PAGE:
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Life 3.0

Life 3.0 Summary
Technology & Innovation and Society & Politics

This microbook is a summary/original review based on the book: Life 3.0: Being Human in the Age of Artificial Intelligence

Available for: Read online, read in our mobile apps for iPhone/Android and send in PDF/EPUB/MOBI to Amazon Kindle.

ISBN: 1101946598

Also available in audiobook

Summary

Is artificial intelligence the best or the worst thing that can happen to humanity? Well-known Swedish American physicist and AI researcher Max Tegmark investigates this question in his spellbinding 2017 book, “Life 3.0.” So, get ready to speculate with him what lies ahead – and what may be at stake.

The three stages of life

Defining life is notoriously a difficult problem. However, for his book, Tegmark chooses the broadest definition possible and describes life as “a self-replicating information-processing system whose information (software, DNA) determines both its behavior and the blueprints for its hardware (cell, body).” 

The only place in the vast universe where this kind of process is known to occur is our planet. And, ever since it first appeared 4 billion years ago, it’s been constantly evolving and growing more complex. To make some things clearer, Tegmark shrugs off traditional biological taxonomy and starts off his discussion on humans in the age of AI by classifying all possible life-forms into three very broad groups, according to their levels of sophistication:

  • Life 1.0. The biological stage of life, in which organisms can only survive and replicate, but are unable to change. Instead, almost everything they do – and can do – is predetermined by their DNA. True, even 1.0 life-forms can change, but this only happens through evolution and only over many generations. Revisiting Tegmark’s definition of life, in the biological stage, organisms can design neither their hardware nor their software.
  • Life 2.0. The cultural stage in which living organisms can not only survive and replicate but also redesign much of their software. The sole example of Life 2.0 is humans – since we are routinely capable of learning complex new skills, such as languages and professions. Besides being smarter than Life 1.0 organisms, we also are much more flexible: bacteria's ability to adapt to environmental modifications happens slowly, changing through many generations; humans can adapt almost instantly by updating their software.  For example, soon after we realized that the coronavirus could be dangerous to our well-being, policies of social distancing were implemented. 
  • Life 3.0. Even though humans are more or less free from most of their genetic shackles, they are neither immortal nor omniscient. Moreover, we depend on our tools to evolve fast. Despite being capable of performing  “minor hardware upgrades” such as implanting pacemakers or artificial teeth, we can’t really redesign our hardware dramatically and get ten times taller or acquire a million times bigger brain. That would be the next step in evolution, the technological stage or Life 3.0, which can design not only its software but also its hardware. We have already created machines with neural networks, self-updateable – just like us: autodidact computer programs that learn to play chess exist. Called narrow AI, this should serve merely as an introduction to artificial general intelligence (AGI) – the ability of machines “to accomplish any cognitive task at least as well as humans.” Superintelligence and 3.0 life-forms could follow shortly after.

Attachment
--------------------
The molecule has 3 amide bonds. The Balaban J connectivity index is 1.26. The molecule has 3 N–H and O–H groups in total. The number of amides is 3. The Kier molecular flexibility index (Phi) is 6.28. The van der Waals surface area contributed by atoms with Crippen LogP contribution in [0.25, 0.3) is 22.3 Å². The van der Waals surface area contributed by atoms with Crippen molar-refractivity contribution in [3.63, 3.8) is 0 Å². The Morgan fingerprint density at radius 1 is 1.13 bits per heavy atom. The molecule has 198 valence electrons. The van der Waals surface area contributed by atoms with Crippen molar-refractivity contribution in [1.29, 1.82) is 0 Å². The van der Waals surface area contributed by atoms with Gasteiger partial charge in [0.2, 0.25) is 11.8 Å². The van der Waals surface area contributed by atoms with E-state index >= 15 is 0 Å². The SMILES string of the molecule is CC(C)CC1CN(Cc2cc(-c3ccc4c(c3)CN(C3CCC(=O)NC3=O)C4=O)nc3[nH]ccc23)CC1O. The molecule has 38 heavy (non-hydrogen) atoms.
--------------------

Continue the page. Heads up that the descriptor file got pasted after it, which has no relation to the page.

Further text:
The future of AI: myths, facts and schools of thought

The universe originated 13.8 billion years ago, and Life 1.0 first appeared a staggering 10 billion years later. It took Life 1.0 about 4 billion years to evolve into Life 2.0, and then, in no more than 300,000 years, humans arrived on the brink of fashioning future 3.0 life-forms. 

“On the brink,” however, is only true in cosmological terms and doesn’t really mean much any other way. It is neither inevitable nor impossible: it may happen in decades, centuries, or never. The idea that we know the answer to when 3.0 life-forms will appear is one of the few most common AI myths and misconceptions. Another myth is that only Luddites worry about AI – many top AI researchers are also concerned. And yet a third myth is that AI will never be able to control humans. Just like we control tigers solely because we’re smarter, AI should be able to control us once it becomes more intelligent than us. Intelligence enables control. 

Although there are many other unknowns, the conversation around 3.0 life-forms among world-leading experts essentially centers around two questions: when (if ever) will it happen and what it will mean for humanity. Depending on their views, AI enthusiasts are into one of three groups:

  • Digital utopians. These are the optimists. Beyond believing  we will likely see 3.0 life-forms in this century, they wholeheartedly welcome this notion, viewing it as “the natural and desirable next step in the cosmic evolution.” Google’s Larry Page and inventor Ray Kurzweil are some of the best-known advocates of this view.
  • Techno-skeptics. The pessimists. For techno-skeptics, building superhuman AGI is next to impossible for the present generation of humans. They don’t see Life 3.0 happening any time soon and think it’s silly to worry about it now. In the words of its most prominent supporter, Coursera’s Andrew Ng, “fearing a rise of killer robots is like worrying about overpopulation on Mars.”
  • The beneficial-AI movement. A middle ground for the two above, the beneficial-AI movement believes that human-level AGI in this century is a real possibility but that a good outcome isn’t guaranteed at all. Consequently, it advocates for AI-safety research before it’s too late. Stephen Hawking, Elon Musk and the author himself – to name just a few – are members of the beneficial-AI movement.

The near future: breakthroughs, bugs, laws, weapons and jobs